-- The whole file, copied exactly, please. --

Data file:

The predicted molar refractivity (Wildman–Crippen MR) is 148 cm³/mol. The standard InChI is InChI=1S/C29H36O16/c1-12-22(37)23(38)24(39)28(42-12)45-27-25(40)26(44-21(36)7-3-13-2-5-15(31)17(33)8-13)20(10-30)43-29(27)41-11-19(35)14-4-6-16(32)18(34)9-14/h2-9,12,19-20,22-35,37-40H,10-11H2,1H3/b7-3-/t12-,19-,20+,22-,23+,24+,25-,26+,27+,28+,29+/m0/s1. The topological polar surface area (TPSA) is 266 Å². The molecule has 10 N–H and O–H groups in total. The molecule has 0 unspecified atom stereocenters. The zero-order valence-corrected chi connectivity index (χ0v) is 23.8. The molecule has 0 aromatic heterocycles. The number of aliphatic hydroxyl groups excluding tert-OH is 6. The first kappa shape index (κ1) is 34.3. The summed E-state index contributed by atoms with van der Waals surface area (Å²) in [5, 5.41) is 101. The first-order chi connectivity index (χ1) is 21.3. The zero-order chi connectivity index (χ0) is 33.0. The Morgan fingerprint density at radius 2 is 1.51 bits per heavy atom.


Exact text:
The predicted molar refractivity (Wildman–Crippen MR) is 148 cm³/mol. The standard InChI is InChI=1S/C29H36O16/c1-12-22(37)23(38)24(39)28(42-12)45-27-25(40)26(44-21(36)7-3-13-2-5-15(31)17(33)8-13)20(10-30)43-29(27)41-11-19(35)14-4-6-16(32)18(34)9-14/h2-9,12,19-20,22-35,37-40H,10-11H2,1H3/b7-3-/t12-,19-,20+,22-,23+,24+,25-,26+,27+,28+,29+/m0/s1. The topological polar surface area (TPSA) is 266 Å². The molecule has 10 N–H and O–H groups in total. The molecule has 0 unspecified atom stereocenters. The zero-order valence-corrected chi connectivity index (χ0v) is 23.8. The molecule has 0 aromatic heterocycles. The number of aliphatic hydroxyl groups excluding tert-OH is 6. The first kappa shape index (κ1) is 34.3. The summed E-state index contributed by atoms with van der Waals surface area (Å²) in [5, 5.41) is 101. The first-order chi connectivity index (χ1) is 21.3. The zero-order chi connectivity index (χ0) is 33.0. The Morgan fingerprint density at radius 2 is 1.51 bits per heavy atom.